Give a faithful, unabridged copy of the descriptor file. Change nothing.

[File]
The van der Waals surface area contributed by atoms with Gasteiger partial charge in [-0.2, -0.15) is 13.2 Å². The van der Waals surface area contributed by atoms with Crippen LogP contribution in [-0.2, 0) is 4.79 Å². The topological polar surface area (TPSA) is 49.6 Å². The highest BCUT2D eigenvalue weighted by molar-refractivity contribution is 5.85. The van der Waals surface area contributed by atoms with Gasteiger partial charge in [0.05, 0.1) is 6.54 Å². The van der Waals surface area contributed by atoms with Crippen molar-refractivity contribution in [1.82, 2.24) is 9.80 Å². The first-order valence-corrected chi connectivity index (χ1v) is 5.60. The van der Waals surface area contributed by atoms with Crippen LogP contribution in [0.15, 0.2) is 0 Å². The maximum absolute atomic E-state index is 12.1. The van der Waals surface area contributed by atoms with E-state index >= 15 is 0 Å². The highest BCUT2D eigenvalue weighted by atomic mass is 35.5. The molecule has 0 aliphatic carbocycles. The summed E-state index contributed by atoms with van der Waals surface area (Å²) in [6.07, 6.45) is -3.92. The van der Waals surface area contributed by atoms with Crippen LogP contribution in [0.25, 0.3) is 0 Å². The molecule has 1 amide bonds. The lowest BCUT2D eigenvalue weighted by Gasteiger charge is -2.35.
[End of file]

The van der Waals surface area contributed by atoms with Gasteiger partial charge in [-0.2, -0.15) is 13.2 Å². The van der Waals surface area contributed by atoms with Crippen LogP contribution in [-0.2, 0) is 4.79 Å². The topological polar surface area (TPSA) is 49.6 Å². The highest BCUT2D eigenvalue weighted by molar-refractivity contribution is 5.85. The van der Waals surface area contributed by atoms with Gasteiger partial charge in [0.05, 0.1) is 6.54 Å². The van der Waals surface area contributed by atoms with Crippen molar-refractivity contribution in [1.82, 2.24) is 9.80 Å². The first-order valence-corrected chi connectivity index (χ1v) is 5.60. The van der Waals surface area contributed by atoms with Crippen LogP contribution in [0.15, 0.2) is 0 Å². The maximum absolute atomic E-state index is 12.1. The van der Waals surface area contributed by atoms with E-state index >= 15 is 0 Å². The highest BCUT2D eigenvalue weighted by atomic mass is 35.5. The molecule has 0 aliphatic carbocycles. The summed E-state index contributed by atoms with van der Waals surface area (Å²) in [6.07, 6.45) is -3.92. The van der Waals surface area contributed by atoms with Crippen LogP contribution in [0.25, 0.3) is 0 Å². The molecule has 1 amide bonds. The lowest BCUT2D eigenvalue weighted by Gasteiger charge is -2.35.